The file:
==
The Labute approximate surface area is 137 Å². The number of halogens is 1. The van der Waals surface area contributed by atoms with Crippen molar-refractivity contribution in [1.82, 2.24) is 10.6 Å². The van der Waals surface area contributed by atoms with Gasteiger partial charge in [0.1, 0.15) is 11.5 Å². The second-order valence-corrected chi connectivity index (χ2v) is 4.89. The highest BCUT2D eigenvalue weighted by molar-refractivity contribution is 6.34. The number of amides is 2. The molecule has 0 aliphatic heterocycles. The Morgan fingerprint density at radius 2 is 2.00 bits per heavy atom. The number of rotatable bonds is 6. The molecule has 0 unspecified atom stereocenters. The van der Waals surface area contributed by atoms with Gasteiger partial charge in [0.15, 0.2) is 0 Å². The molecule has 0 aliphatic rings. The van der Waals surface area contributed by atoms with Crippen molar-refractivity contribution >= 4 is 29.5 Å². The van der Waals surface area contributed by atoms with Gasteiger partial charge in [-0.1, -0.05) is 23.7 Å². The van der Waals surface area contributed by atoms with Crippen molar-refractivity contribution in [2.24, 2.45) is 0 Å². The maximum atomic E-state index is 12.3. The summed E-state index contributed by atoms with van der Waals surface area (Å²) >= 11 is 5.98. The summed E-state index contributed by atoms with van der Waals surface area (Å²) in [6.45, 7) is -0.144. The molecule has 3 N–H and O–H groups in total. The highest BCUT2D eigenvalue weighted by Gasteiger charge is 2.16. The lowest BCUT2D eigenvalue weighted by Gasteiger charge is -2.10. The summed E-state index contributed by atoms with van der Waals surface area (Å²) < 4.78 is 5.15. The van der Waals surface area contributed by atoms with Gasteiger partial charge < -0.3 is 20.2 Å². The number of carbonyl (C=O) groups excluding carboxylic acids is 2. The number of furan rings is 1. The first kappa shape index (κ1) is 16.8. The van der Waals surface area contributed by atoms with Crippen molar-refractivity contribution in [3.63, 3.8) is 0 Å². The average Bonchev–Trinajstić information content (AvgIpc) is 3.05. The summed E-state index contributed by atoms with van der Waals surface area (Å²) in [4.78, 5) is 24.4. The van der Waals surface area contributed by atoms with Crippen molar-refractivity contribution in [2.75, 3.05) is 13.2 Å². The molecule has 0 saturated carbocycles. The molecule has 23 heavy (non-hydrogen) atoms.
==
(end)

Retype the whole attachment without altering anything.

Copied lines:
The Labute approximate surface area is 137 Å². The number of halogens is 1. The van der Waals surface area contributed by atoms with Crippen molar-refractivity contribution in [1.82, 2.24) is 10.6 Å². The van der Waals surface area contributed by atoms with Gasteiger partial charge in [0.1, 0.15) is 11.5 Å². The second-order valence-corrected chi connectivity index (χ2v) is 4.89. The highest BCUT2D eigenvalue weighted by molar-refractivity contribution is 6.34. The number of amides is 2. The molecule has 0 aliphatic heterocycles. The Morgan fingerprint density at radius 2 is 2.00 bits per heavy atom. The number of rotatable bonds is 6. The molecule has 0 unspecified atom stereocenters. The van der Waals surface area contributed by atoms with Gasteiger partial charge in [0.15, 0.2) is 0 Å². The molecule has 0 aliphatic rings. The van der Waals surface area contributed by atoms with Crippen molar-refractivity contribution >= 4 is 29.5 Å². The van der Waals surface area contributed by atoms with Gasteiger partial charge in [-0.1, -0.05) is 23.7 Å². The van der Waals surface area contributed by atoms with Crippen molar-refractivity contribution in [2.24, 2.45) is 0 Å². The maximum atomic E-state index is 12.3. The summed E-state index contributed by atoms with van der Waals surface area (Å²) >= 11 is 5.98. The summed E-state index contributed by atoms with van der Waals surface area (Å²) in [6.45, 7) is -0.144. The molecule has 3 N–H and O–H groups in total. The highest BCUT2D eigenvalue weighted by Gasteiger charge is 2.16. The lowest BCUT2D eigenvalue weighted by Gasteiger charge is -2.10. The summed E-state index contributed by atoms with van der Waals surface area (Å²) < 4.78 is 5.15. The van der Waals surface area contributed by atoms with Gasteiger partial charge < -0.3 is 20.2 Å². The number of carbonyl (C=O) groups excluding carboxylic acids is 2. The number of furan rings is 1. The first kappa shape index (κ1) is 16.8. The van der Waals surface area contributed by atoms with Crippen molar-refractivity contribution in [3.63, 3.8) is 0 Å². The average Bonchev–Trinajstić information content (AvgIpc) is 3.05. The summed E-state index contributed by atoms with van der Waals surface area (Å²) in [4.78, 5) is 24.4. The van der Waals surface area contributed by atoms with Crippen molar-refractivity contribution in [2.75, 3.05) is 13.2 Å². The molecule has 0 saturated carbocycles. The molecule has 23 heavy (non-hydrogen) atoms.